07/06/2016 06:48 EDT | Updated 07/06/2016 06:59 EDT

Rodeo Animals Aren't Performing, They're Suffering


Photo used with permission

Animal welfare at the Calgary Stampede has attracted attention for years, with considerable public concern expressed about events like the chuckwagon race, calf-roping and steer-wrestling.

But of course there are rodeos in a number of small towns across Canada that don't garner the same media and public attention that a national event like the Stampede does. Yet these rodeos usually have the same events -- and the same animal welfare issues -- as Calgary's so-called Greatest Outdoor Show on Earth.

The Vancouver Humane Society (VHS) has drawn attention to the treatment of animals at several B.C. rodeos, most recently the Williams Lake Stampede. VHS sent a photographer there on the Canada Day long weekend to record what happens to the animals. The results are shocking, but not surprising.


Photo used with permission

All the photos in this post were taken at the Williams Lake Stampede. They show calves being roped and thrown to the ground, steers having their necks twisted, stressed bulls being ridden - all the usual fun of the rodeo. Williams Lake also includes a Wild Horse Race in its rodeo, whose cruel idiocy is hard to capture in still pictures. This 2011 video gives some idea of the torment inflicted on horses in this event.


Photo used with permission

The reaction to the photos, which VHS published on its website an on social media, has been predictable. Many people express disgust at the photos (a recent poll found that 63 per cent of Canadians are opposed to rodeos), but rodeo fans in Williams Lake and elsewhere see nothing wrong with the pictures, as this typical comment on the VHS website suggests: "If you don't agree with the stampede, don't go. We'd rather not have you in our quiet town where we enjoy these events that have gone on for years and years..."


But tradition is no excuse for cruelty and VHS -- along with all Canadians -- has the right to speak out against animal cruelty wherever it takes place. And when people do speak out, things change. Within the last two years, two B.C. rodeos (Luxton and Abbotsford) have folded following campaigns by VHS and other animal advocates.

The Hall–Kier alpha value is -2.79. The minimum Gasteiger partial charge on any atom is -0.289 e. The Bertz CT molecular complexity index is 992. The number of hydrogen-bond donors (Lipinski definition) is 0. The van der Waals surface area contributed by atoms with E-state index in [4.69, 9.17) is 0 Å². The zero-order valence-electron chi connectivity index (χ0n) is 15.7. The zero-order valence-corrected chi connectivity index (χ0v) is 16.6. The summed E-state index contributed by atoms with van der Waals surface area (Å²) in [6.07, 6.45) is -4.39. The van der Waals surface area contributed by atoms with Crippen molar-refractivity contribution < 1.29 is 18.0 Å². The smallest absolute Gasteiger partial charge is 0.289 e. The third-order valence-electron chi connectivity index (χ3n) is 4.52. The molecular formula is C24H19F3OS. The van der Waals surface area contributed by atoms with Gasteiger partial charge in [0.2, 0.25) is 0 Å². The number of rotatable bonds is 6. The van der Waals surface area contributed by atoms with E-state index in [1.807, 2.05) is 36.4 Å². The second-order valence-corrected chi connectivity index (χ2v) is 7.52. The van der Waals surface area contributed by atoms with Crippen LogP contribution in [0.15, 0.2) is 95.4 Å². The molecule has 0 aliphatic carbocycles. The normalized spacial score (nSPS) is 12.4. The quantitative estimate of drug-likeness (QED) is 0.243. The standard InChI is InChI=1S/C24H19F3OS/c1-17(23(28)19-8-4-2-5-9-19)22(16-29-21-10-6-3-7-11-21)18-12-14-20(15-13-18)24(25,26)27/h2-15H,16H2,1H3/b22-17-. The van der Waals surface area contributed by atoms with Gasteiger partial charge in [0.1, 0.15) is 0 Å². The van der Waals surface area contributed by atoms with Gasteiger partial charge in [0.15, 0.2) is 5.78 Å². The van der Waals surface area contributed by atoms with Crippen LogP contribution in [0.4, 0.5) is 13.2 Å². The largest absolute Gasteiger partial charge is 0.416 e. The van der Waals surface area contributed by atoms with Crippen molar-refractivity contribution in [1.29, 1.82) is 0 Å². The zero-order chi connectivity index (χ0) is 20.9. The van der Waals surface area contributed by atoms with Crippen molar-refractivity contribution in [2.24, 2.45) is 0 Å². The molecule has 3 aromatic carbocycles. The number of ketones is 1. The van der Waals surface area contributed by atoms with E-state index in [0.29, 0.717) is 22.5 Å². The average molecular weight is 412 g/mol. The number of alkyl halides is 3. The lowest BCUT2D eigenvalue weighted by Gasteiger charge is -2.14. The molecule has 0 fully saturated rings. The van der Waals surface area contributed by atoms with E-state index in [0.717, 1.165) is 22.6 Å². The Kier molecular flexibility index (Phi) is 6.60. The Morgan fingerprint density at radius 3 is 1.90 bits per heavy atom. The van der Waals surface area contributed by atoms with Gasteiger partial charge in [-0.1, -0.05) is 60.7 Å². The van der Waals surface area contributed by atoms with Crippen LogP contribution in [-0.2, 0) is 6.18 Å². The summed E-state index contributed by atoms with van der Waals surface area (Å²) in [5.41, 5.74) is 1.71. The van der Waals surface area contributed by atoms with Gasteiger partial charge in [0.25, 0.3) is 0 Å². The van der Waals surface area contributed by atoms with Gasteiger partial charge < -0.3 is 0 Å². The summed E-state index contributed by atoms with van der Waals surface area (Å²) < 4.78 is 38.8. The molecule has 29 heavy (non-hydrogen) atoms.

In 2007, following another VHS campaign, the Cloverdale Rodeo in Surrey, B.C., agreed to drop four key events, including calf-roping and steer-wrestling. There are now no sanctioned professional rodeos left on Vancouver Island or in B.C.'s Lower Mainland.

Rodeo remains entrenched in a number of Canadian towns and cities, but the more people who see the photographic evidence of animals being needlessly subjected to fear, pain and stress, the harder it is for rodeo promoters to argue that it is harmless fun.

For those who retain doubts about rodeo's cruelty, there is a wealth of online evidence. The American animal rights group SHARK (Showing Animals Respect and Kindness) has videoed U.S. rodeos for years. They produced this classic video, which reveals the true culture of North American rodeo

Compassionate Canadians should boycott rodeos and speak out against the treatment of rodeo animals. They are not the willing "athletes" that rodeos claim they are. They are victims of abuse and anyone who believes in kindness to animals should not stand on the sidelines while they suffer.


Photo used with permission

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